When Antti Suomela signed with the San Jose Sharks last summer, General Manager Doug Wilson stated that there were “a number of teams” who were interested in signing Suomela. While that number swayed in other reports, Suomela’s agent, Markus Lehto, had the best idea of the actual number, telling The Athletic’s Kevin Kurz that “half the league” wanted Suomela’s signature.
Despite the nearly league-wide interest in him, the 25-year-old Finland native decided to sign with the Sharks in the end, and got off to a hot start to his first NHL season. In his first six games in teal, he already had two assists, and scored a beauty of a first NHL goal against the Carolina Hurricanes.
However, he started to cool off after a hot November, and was eventually re-assigned to the Sharks’ AHL team, the San Jose Barracuda, in December to work on the defensive aspect of his game. In the AHL, it took time to get the offensive side of his game going like he had with the Sharks at first. He finished the AHL season with six goals and 14 assists, eight of which were primary assists.
While he was with the ‘Cuda, Suomela was deployed at times on the penalty kill, clearly as a way for him to improve his defensive game. While on the kill, he was mainly playing with Alexander True, Nick DeSimone and Keaton Middleton.
Suomela (40) and True (70) killing penalties for Barracuda pic.twitter.com/OGSAtSLoWs— Sheng Peng (@Sheng_Peng) February 16, 2019
Suomela finished his first NHL season with three goals and five assists in 27 games played, while logging a total ice time of 300 minutes. He created 14.51 expected goals while only taking 40 shots on goal and had 1.2 primary points per 60 minutes.
Career Summary (via HockeyViz)
Suomela started his first professional season on the Sharks’ fourth line, but got some time on the third before being sent down to the AHL. Dobber Sports’ line combination tool tells us that Suomela most commonly played with his Finnish compatriot, Joonas Donskoi, and Evander Kane, amassing 103 minutes of ice time altogether. Although he spent less time on the ice with them, the most effective line was with Donskoi and Marcus Sorensen, albeit having played only 73 minutes. Together, the trio had a 59.41 percent Corsi for, which was one of the highest of the many Sharks line combinations that season.
At the beginning of the season, Suomela was producing nearly two primary points per hour, but that production began to decline as he drifted in and out of the lineup before being sent down to the Barracuda.
RAPM Chart (via Evolving Hockey)
The main reason Suomela was sent down to the Barracuda was to work on his defensive play, which was a glaring downside of his game. Evolving Hockey’s RAPM chart shows that Suomela’s defensive expected goals and Corsi against were close to one point below the standard deviation.
Doug Wilson Jr., the Sharks’ Director of Scouting, said that Suomela would be on the same track as Marcus Sorensen was in 2016-17. Here’s a comparison of the two Scandinavians’ rookie seasons in North America:
As I had guessed, Sorensen’s rookie season was indeed similar to Suomela’s. Sorensen wasn’t exactly solid defensively, much like Suomela, but was better at limiting expected goals against. Sorensen also created more expected goals than he actually scored, which is another similarity to Suomela’s rookie year in the NHL.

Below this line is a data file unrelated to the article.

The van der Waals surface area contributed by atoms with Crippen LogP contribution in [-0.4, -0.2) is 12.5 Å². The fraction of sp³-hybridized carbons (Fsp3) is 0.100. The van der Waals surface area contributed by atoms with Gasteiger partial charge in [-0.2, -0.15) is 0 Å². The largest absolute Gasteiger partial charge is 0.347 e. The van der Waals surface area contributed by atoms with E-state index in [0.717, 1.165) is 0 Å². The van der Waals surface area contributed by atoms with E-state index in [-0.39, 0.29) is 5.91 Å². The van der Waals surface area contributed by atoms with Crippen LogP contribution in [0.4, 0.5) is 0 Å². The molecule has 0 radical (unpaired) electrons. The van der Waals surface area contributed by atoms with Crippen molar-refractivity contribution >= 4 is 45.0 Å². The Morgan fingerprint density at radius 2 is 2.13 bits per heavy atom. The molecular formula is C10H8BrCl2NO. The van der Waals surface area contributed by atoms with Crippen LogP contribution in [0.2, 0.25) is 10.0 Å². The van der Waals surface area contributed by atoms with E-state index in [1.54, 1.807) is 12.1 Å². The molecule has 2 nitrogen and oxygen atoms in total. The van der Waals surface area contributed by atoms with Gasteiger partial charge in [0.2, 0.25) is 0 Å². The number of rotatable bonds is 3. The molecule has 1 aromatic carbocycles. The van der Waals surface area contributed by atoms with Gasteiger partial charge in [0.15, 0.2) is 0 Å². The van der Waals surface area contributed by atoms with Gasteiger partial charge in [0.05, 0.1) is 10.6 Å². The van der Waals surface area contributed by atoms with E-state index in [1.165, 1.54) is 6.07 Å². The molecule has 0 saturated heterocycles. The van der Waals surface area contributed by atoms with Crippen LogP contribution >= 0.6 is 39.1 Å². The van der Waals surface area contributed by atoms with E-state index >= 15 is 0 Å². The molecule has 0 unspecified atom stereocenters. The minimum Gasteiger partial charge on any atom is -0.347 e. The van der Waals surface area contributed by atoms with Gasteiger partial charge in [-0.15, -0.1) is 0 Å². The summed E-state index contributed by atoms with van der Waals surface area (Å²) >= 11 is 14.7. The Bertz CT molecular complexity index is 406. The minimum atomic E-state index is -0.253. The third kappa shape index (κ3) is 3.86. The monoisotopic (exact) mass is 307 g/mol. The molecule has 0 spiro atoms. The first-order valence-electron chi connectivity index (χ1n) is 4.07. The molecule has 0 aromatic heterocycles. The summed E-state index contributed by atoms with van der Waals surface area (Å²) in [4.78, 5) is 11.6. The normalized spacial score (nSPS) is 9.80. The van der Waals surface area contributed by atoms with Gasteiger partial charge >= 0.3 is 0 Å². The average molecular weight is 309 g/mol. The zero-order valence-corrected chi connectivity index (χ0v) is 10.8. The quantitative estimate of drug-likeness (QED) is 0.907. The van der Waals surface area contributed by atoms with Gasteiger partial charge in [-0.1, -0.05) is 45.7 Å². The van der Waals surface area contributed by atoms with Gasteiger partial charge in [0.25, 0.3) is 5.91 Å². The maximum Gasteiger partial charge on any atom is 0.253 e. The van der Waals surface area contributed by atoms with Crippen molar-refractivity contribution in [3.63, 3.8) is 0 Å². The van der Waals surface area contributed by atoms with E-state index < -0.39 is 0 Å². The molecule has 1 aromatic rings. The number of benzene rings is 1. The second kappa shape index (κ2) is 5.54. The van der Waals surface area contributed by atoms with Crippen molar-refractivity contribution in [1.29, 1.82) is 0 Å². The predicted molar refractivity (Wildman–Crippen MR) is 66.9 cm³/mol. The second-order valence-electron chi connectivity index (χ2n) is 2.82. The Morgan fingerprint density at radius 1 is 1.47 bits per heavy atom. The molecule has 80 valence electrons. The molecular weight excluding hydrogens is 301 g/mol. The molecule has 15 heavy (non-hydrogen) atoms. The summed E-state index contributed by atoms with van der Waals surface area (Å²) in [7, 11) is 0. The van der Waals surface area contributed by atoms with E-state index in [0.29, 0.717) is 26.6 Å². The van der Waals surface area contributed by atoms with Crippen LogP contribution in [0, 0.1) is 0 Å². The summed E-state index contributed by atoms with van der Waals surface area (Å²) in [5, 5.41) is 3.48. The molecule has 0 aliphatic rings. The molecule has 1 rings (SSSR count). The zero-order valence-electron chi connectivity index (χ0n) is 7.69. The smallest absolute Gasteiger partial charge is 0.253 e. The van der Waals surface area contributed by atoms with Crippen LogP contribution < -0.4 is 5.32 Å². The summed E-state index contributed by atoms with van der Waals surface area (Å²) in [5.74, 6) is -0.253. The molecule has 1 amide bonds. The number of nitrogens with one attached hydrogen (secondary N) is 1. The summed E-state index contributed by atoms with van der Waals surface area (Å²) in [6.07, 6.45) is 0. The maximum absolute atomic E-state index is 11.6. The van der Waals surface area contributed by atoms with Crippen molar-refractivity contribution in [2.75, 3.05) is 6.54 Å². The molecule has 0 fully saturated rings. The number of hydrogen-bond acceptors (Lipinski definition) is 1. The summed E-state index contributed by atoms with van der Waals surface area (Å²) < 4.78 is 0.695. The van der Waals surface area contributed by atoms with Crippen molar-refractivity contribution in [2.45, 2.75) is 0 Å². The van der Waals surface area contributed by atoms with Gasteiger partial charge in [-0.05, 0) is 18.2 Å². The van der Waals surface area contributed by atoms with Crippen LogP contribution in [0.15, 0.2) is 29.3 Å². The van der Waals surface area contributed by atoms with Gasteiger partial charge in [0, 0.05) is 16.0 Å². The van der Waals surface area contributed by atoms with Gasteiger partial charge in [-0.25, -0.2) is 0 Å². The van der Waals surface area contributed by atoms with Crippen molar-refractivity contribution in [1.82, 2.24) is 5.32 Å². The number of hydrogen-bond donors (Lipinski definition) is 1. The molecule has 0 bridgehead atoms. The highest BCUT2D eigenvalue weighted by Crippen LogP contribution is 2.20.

In a wild game against the Nashville Predators, Filip Forsberg tried to pass the puck to Ryan Hartman, but the puck bounced off of the sideboards, which provided an excellent opportunity for Suomela to cash in, sending a snap-shot past Jusse Saros to give the Sharks a 3-0 lead.
What comes next?
Suomela is only 25 years old, so when his contract expires, he will become a restricted free agent. However, it seems that Suomela has no intentions of leaving San Jose, judging by his Instagram post that was uploaded shortly after the season ended.
Suomela knew full and well about the possibility of him bouncing around between the AHL and the NHL, but this didn’t stop him from signing with the Sharks. In fact, he viewed it as an added bonus, because of the proximity of the Barracuda to the Sharks, which, of course, is right down the hallway from the Sharks locker room.
Suomela mentioned that one of the reasons why he chose #SJSharks this summer, when he was a free agent, was proximity of AHL team to NHL. It's good for his development: "This is a great organization. Other NHL teams, the AHL team is so far away."— Sheng Peng (@Sheng_Peng) February 17, 2019
Evolving Hockey projects Suomela to ink a two-year contract with a cap hit of $980,571 per year. The Sharks wouldn’t get any compensation if they didn’t match an offer sheet, as Suomela’s current AAV (average annual value) of $1,350,000 is just under the minimum AAV needed to net a draft pick in return.
Offer sheet compensation has been set for 2019/20— Gord Miller (@GMillerTSN) May 3, 2019
$1,395,053 or below: None
$4,227,438-$6,341,152: 1st, 3rd
$6,341,153-$8,454,871: 1st, 2nd, 3rd
2 1sts , 2nd, 3rd
$10,568,590+: 4 1sts
An unnamed scout for a NHL team sees a third-line role in Suomela’s future with the Sharks when asked by our own Sheng Peng about his ceiling in the NHL.
Given that both Suomela and the Sharks organization have mutual interest in returning, it would not be a surprise at all to see him sign a new contract and be back in teal this October. The only question is whether he would start his second season in North America with the Sharks or the Barracuda.